performing sine-wave, even if you never realised it!
Others feel it was a political move to gain some of those that left the ITF Organisation
back into it by saying that if they were not learning patterns with sine-wave, they cannot
be practising or teaching Taekwon-do! Which is of course ridiculous? Unfortunately,
politics & `student’s best interests` do not often go hand in hand! And again, they were
probably already were performing it how the General originally showed it!
Although I obviously speak via my own training in this article, with my own observations,
I wanted a rounded view point from other respected Taekwon-do stylists, both with the
ITF as an organisation & out side of it & they had this to say,
Adam Porter, an ITF instructor I know had this to say (as well as his comments above)
after reading this article: “In all these arguments though it’s worth pointing out you will
always be able to find two people of equal size, each using different methods, one of
whom will be able to display more power than the other.” Which I feel is a fair point!
Another instructor I know, whom is native Korean & has trained under no less than four
of General Choi`s original, 1st generation pioneering instructors, had this to say:
“The sine wave is not accepted by all factions of ITF stylists. It came somewhere
around the 90s. It is a recent thing. Not accepted by all Grandmasters. “
He also said “Taekwon-do is different from karate (especially ITF TKD). General Choi found all techniques have much more power if you accelerate faster upon initial acceleration. That is how the kicks and other movements are so powerful and fast and deadly in true Taekwon-do. For example, virtually all movements in the original ITF Taekwon-do techniques have added acceleration. After twisting your body or hips (1st acceleration) your hand or foot techniques speeds up more (2nd acceleration on top of your 1st acceleration) to give more power not found in most other martial arts. Sine wave principle is another version of that. A bit of sine wave was always there even in the old TKD techniques, except this time in my opinion; they went a bit too far and it got over exaggerated.”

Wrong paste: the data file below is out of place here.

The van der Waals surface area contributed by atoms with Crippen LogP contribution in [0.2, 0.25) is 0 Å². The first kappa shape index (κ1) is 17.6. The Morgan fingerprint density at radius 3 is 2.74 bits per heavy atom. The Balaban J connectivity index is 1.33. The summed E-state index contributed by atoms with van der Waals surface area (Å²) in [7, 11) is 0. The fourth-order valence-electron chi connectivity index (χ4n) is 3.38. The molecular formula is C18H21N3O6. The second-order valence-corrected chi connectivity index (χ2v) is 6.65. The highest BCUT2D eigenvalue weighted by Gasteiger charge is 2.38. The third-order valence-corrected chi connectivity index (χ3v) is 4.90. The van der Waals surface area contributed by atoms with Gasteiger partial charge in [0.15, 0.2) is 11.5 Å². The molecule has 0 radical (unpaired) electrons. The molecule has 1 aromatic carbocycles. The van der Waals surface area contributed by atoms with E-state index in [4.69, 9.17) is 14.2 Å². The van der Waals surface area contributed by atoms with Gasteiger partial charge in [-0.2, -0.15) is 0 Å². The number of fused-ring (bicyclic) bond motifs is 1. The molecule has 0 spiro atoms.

Another well respected TKD instructor from Argentina had this to say on reading the article “I cannot agree
more on everything you have written. Excellent. Extraordinary. I have additional reasons against the
exaggerated modern sine wave: It is not compatible with the application of certain techniques which are
supposed to be delivered upward (i.e., Hwa Rang and Gae Bek’s underpunches) or almost horizontally
(like Yoo Sins’s direct reverse punches where the opposite hand is over the punching upper-arm trapping the
opponent’s attack while going for the armpit/ribcage). Furthermore, the exaggeration has lead to make up an
unrealistic rhythm that prevents combinations. One thing is to know we are not karate, but let’s keep the
good things of our ancestors!!!
In summary, I don’t recall anyone, especially General Choi saying “hold on,
I got it wrong” & changing the Diagram/method from A to B!
So what is right & what is wrong?
Neither really if you feel it works for you!
(but there’s a long way between feel & real),
although I certainly have my preference,
but the old adage of ‘If it ain’t broke, don’t fix it` certainly springs to mind!
Won-Yo Tul – 1.96Mb
Rayners Lane Student Bako Kadir performs Won-Yo Tul (Starts left of screen). Notice the difference in speed & power in excecution of techniques, especially notice the side piercing kicks!
Yul-Guk v Hwa-Rang – 2.91Mb
Rayners Lane student Colin Avis (starts right of screen) performs Yul-Guk Tul. Again, notice the difference in both speed & power of execution